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Akala, Hawaiian Raspberry, a Rare and Unusual Fruit You Won’t Find Anywhere Else

October 31, 2019

The raspberry may be familiar to your lunch salad or your ice cream treat. But the Hawaiian raspberry, called akala, offers an alternative with a healthy punch. Named for the color of its juice — akala is Hawaiian for pink — this fruit breaks the rules of native Hawaiian plants.

 

What is the Hawaiian raspberry?

Brown prickly stems that reach ten-feet tall, protect this plant from unwanted visitors. (Other raspberry varieties are green or white.) But the thorns prove too wimpy and are not effective enough to deter those seeking its tasty fruits. One-and-a-half inch flowers bloom in dark pink, rose and white amid fuzzy leaves.

The akala joins rank among the largest berries in the world. Because the berries boast two inches in diameter, botanists nicknamed it the “giant raspberry”. Colors range from salmon to dark red, purple to yellow, and white. Their flavor can be sweet, but it tends to be tart or sour. Either way, the akala raspberry boasts a juicy taste experience.

 

Where does it grow?

Hawaiian raspberry plants enjoy the rocky areas in forests and woodlands. The sprawling shrub prefers elevations of 1,900 to 10,000 feet. With the combination of tropical climate and rocky soil, akala produces fruit from April to July.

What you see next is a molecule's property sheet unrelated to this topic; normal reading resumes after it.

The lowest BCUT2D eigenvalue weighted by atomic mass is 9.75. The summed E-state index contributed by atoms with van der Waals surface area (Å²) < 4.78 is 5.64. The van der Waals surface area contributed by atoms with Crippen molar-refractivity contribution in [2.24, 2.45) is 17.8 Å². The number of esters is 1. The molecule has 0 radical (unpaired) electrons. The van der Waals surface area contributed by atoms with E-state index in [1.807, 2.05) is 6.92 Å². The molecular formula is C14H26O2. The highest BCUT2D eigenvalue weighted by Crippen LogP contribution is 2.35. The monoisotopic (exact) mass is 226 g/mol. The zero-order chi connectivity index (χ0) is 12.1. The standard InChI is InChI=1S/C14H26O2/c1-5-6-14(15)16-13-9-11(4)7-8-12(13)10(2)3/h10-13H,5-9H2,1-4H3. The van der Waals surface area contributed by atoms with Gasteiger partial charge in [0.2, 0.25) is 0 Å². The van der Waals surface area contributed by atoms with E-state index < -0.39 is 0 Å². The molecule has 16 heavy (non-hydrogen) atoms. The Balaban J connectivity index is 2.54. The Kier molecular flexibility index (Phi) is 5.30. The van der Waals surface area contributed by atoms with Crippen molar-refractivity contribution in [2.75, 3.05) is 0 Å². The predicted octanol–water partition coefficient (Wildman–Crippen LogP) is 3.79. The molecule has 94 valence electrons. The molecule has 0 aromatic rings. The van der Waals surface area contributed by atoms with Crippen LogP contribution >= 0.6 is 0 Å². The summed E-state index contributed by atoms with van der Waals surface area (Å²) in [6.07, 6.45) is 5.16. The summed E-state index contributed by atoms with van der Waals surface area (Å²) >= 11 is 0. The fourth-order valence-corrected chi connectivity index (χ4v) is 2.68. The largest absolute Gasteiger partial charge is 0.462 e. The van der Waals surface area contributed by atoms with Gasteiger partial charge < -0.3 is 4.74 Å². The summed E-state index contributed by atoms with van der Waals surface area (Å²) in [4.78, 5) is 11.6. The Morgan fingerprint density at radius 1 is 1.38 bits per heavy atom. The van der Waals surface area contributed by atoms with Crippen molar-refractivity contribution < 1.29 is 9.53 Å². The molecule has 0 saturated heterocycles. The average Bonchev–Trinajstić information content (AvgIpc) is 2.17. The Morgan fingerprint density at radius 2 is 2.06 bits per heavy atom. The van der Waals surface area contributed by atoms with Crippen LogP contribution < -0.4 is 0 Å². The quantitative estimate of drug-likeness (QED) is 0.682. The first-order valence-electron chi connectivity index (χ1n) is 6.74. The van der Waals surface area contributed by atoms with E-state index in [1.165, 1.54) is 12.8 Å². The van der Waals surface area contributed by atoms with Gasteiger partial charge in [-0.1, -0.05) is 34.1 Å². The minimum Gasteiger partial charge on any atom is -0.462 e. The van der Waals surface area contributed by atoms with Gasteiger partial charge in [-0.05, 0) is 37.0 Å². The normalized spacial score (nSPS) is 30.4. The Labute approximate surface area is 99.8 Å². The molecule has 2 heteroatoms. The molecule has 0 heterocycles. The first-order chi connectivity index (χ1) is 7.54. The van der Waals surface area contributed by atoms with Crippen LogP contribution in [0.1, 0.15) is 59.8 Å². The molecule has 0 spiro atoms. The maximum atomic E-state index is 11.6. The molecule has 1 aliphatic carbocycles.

The tropical and wet forests of Hawaii offer the ideal soil and climate to grow this native fruit. The islands of Kauai, Maui, Molokai, and Hawaii are home to akala. While they may be rare to the world, they are common to these locations.

 

Health benefits

Akala, like other wild fruits, carries antioxidants and holds anti-inflammatory properties. Vitamin C, folate, iron and potassium grace every bite. These nutritional powerhouses keep consumers healthy and battle diseases, like cancer. New research suggests raspberries also help manage type 2 diabetes and obesity.

Domesticating these berries may decrease their health benefits. Sourcing the fruit from Hawaii ensures the best returns. (The same is true of other tropical Hawaiian fruits.)

 

Other uses

The akala used to only color fabric. Because of its health benefits and flavor, it graduated from dying barkcloth to flavoring pies, jams, malasada, and kombucha.

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